What is the normal amount for your savings account? “In many cases, 10 percent is too little” | money

What is the normal amount for your savings account?  “In many cases, 10 percent is too little” |  money

Budgeting, Savings, and Commitment: Budget coach Carolyn Foss hears from her clients every day how hard it is and what people struggle with. She’s sharing her best tips this summer. Today: a financial barrier.

“How many months can you go forward if your income is to disappear completely?” , I asked the couple sitting in front of me. A woman looks at her husband with pain in their stomachs, and they have to admit that they cannot last more than two weeks.

Of course it’s a stupid question, because there’s little chance that the two salaries will ever completely disappear. The guy asks me, “Okay, two weeks of savings might be a bit low, but what should a normal amount be in a savings account?”


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We save 10 percent of our income, but we still live from payment receipt to payment receipt

How much money do you need to keep to be safe is one of the most frequently asked questions in my practice. “I read somewhere that you have to save 10 percent of your income, and we’re trying to maintain that situation,” he continues. “But we still live from pay slip to pay slip.”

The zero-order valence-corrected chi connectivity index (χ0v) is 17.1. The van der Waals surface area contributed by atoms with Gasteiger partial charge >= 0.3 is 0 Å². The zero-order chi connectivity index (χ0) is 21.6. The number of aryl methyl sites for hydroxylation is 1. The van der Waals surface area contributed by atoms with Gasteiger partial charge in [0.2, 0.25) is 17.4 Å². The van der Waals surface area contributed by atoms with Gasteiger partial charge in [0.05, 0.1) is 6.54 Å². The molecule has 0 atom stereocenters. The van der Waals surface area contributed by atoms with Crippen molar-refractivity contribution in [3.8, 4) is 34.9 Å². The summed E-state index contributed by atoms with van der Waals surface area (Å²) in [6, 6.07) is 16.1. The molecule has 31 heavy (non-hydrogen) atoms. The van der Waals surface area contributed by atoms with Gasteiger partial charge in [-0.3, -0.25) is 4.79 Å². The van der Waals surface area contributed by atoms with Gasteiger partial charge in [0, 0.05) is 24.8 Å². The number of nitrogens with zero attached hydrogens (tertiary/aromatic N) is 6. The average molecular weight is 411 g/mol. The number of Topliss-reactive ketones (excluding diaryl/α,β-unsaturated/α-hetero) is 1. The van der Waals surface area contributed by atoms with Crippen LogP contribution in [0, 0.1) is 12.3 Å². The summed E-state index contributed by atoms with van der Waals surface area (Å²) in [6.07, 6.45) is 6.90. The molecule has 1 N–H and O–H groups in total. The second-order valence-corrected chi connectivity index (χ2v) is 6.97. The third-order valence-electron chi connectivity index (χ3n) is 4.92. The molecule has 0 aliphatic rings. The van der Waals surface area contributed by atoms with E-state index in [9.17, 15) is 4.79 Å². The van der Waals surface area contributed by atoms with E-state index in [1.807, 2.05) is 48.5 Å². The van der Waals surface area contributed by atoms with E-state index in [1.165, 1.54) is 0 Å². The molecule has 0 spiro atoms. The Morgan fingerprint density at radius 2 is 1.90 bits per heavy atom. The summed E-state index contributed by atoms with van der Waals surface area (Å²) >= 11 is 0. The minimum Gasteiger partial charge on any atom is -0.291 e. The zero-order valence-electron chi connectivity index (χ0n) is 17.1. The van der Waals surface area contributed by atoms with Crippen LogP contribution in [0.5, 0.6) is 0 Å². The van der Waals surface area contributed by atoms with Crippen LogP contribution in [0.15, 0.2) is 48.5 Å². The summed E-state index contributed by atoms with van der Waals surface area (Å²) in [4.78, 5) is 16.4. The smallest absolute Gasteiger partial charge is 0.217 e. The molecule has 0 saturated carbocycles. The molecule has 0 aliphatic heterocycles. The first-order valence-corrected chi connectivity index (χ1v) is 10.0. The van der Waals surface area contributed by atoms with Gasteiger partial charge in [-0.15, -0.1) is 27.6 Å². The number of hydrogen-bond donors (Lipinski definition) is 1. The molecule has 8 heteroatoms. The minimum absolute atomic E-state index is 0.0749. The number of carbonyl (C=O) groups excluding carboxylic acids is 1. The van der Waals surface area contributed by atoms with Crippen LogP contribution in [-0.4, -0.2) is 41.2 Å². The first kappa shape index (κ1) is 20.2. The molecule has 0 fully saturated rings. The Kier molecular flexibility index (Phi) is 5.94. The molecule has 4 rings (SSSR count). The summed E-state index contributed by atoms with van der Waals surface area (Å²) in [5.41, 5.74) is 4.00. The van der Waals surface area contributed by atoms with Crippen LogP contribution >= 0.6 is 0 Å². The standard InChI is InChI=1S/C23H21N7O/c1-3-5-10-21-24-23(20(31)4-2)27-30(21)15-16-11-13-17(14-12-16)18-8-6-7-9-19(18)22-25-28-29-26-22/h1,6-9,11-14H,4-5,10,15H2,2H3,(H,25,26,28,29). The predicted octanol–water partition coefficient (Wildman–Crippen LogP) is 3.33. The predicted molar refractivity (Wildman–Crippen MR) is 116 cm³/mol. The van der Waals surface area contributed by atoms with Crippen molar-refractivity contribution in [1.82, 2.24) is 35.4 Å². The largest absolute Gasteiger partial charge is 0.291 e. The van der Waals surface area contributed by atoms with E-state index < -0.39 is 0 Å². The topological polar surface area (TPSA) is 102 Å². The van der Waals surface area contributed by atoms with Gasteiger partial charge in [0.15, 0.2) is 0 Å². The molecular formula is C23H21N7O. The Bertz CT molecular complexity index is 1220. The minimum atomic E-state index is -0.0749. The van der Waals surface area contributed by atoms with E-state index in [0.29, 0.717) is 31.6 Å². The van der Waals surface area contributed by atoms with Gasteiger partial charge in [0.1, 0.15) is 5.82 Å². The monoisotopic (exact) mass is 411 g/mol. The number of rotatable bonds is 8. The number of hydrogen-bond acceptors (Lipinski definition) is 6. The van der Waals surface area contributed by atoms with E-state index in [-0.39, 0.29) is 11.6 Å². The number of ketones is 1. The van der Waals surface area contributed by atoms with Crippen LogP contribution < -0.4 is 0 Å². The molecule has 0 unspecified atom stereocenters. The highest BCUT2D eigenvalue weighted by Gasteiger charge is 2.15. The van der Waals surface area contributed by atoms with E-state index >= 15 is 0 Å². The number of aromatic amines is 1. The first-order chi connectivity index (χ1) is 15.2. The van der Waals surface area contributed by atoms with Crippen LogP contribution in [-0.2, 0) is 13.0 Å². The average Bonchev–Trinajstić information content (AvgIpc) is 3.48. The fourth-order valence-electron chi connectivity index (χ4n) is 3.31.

Personal buffer

My opinion? What you need is very personal. In many cases, 10 percent is too little. Let’s say you have a net income of €3,500 per month as a family. Then this means savings of 4,200 euros per year. You can only have this for one month, if your income drops. So never accept standard amounts and percentages blindly.

“You will first have to decide how much security you want to build,” she explained. “With a home you have more bills for maintenance than you have when you have a rental home. You also have to factor in unexpected expenses, like unpaid doctor bills or a broken washing machine.” The couple also owns two cars. I ask “Are you able to repair or replace it without taking out a loan?”


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Make sure you have approximately three to six months of expenses as a buffer

It remains quiet for a long time. These are those painful moments when people know for themselves that things have to change. I will stop asking questions. “I would never recommend a fixed amount to keep. Make sure you have about three to six months of expenses as buffer. But you have to decide for yourself what makes you feel good, they are just guidelines.”

When we determine the required amount together, we will consider the best way to achieve this. This is the best part of my job: seeing where the possibilities lie within the budget. I doubt if my clients liked this part more than others.

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